The movie starts off strongly – it jumps in with wry observations on character archetypes with a married couple of fish, and I started laughing from the beginning. So the movie is at least in safe hands, and it was enjoyable to watch, but it had a much less universal appeal than Finding Nemo – a true modern classic. I found this one was much more aimed at children, and the inclusion of some characters, such as the turtles near the beginning of the film, seemed tokenistic, as if to please younger audiences.

Back when I wrote that last review of Finding Nemo, Finding Dory had been announced, and I wasn’t so excited about it. I still don’t really see why Dory has to have an origin story (although this movie explains why she can speak Whale, and read). I’m overall pleased with this result, actually, but the other main problem I had with it was it was trying to recreate the success of the earlier movie by doing the same thing again. Marlon, Nemo’s dad, has a particularly annoying lack of character development – he’s exactly the same ball of anxiety he had been at the beginning of the last movie, not seeming to have learned any lessons. In this movie, Nemo has to condescendingly talk down to him to get him to do anything.

The new characters are great. My favourite was the octopus, who’s actually a septapus (although I heard later that octopuses can regrow limbs), and the sarcastic British sea lions are great. A lot of the fish that Dory meets in the movie have some kind of disability or weirdness about them like that – there’s the dolphin who thinks he can’t echolocate (although he can, actually), and the blind whale shark who keeps bumping into things. I think the message behind this – that one can thrive despite such ailments – is a laudable one, definitely.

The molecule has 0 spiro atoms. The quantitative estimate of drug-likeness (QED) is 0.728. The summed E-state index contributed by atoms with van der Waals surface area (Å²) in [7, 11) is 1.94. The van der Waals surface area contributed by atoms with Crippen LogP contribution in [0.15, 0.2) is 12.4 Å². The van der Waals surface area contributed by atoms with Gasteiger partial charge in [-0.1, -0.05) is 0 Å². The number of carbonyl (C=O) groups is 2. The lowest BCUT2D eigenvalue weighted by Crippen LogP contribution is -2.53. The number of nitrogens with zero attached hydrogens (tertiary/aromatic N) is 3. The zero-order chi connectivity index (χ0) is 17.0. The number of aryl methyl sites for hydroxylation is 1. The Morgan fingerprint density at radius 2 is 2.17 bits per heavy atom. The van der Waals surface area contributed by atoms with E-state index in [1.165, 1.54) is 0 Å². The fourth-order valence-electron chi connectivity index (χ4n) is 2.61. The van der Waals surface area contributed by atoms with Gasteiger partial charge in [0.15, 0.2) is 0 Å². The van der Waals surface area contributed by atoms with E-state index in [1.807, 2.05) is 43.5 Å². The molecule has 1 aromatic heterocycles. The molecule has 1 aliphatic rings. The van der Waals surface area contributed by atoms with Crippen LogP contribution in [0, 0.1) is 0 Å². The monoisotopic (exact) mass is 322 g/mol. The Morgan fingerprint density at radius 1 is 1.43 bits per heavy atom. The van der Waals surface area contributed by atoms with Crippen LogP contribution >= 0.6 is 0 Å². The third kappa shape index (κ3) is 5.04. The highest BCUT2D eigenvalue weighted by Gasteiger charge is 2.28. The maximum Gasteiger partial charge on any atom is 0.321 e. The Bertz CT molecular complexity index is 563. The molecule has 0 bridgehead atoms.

I also liked seeing the fish characters interact with the aquarium environment, there were a lot of jokes to be had there.

And despite what I said in my review of Finding Nemo about Ellen Degeneres playing Dory whinily, I’ve always somewhat looked up to Dory as a character. I saw her central happy-go-lucky message from that movie as the little song she sings, “Just keep swimming swimming swimming”, inspiring in a literal and metaphorical sense. My mother still reminds me sometimes that I used it as a mantra when my anxiety was really bad a few years ago. Thanks, Mum, I guess… In this movie, we find out the origin of the song, as well as the other points about Dory that I mentioned above – but again, I think I was happier not knowing for certain where it’s supposed to come from, and just accepting it as it is.